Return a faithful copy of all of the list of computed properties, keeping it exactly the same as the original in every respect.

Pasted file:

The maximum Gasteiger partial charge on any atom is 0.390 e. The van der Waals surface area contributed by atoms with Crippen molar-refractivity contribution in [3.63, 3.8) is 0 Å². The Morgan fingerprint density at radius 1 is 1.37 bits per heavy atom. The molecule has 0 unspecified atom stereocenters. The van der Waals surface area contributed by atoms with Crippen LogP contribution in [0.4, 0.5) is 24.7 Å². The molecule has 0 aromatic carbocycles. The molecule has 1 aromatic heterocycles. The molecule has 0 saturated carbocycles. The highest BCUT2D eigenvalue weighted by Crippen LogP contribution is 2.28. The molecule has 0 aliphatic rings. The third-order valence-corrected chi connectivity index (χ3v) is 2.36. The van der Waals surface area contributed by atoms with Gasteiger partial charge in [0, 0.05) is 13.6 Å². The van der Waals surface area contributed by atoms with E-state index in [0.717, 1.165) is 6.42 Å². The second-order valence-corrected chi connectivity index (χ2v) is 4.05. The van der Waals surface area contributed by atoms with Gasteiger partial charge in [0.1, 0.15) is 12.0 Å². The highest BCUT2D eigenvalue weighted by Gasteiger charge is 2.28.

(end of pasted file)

The maximum Gasteiger partial charge on any atom is 0.390 e. The van der Waals surface area contributed by atoms with Crippen molar-refractivity contribution in [3.63, 3.8) is 0 Å². The Morgan fingerprint density at radius 1 is 1.37 bits per heavy atom. The molecule has 0 unspecified atom stereocenters. The van der Waals surface area contributed by atoms with Crippen LogP contribution in [0.4, 0.5) is 24.7 Å². The molecule has 0 aromatic carbocycles. The molecule has 1 aromatic heterocycles. The molecule has 0 saturated carbocycles. The highest BCUT2D eigenvalue weighted by Crippen LogP contribution is 2.28. The molecule has 0 aliphatic rings. The third-order valence-corrected chi connectivity index (χ3v) is 2.36. The van der Waals surface area contributed by atoms with Gasteiger partial charge in [0, 0.05) is 13.6 Å². The van der Waals surface area contributed by atoms with E-state index in [0.717, 1.165) is 6.42 Å². The second-order valence-corrected chi connectivity index (χ2v) is 4.05. The van der Waals surface area contributed by atoms with Gasteiger partial charge in [0.1, 0.15) is 12.0 Å². The highest BCUT2D eigenvalue weighted by Gasteiger charge is 2.28.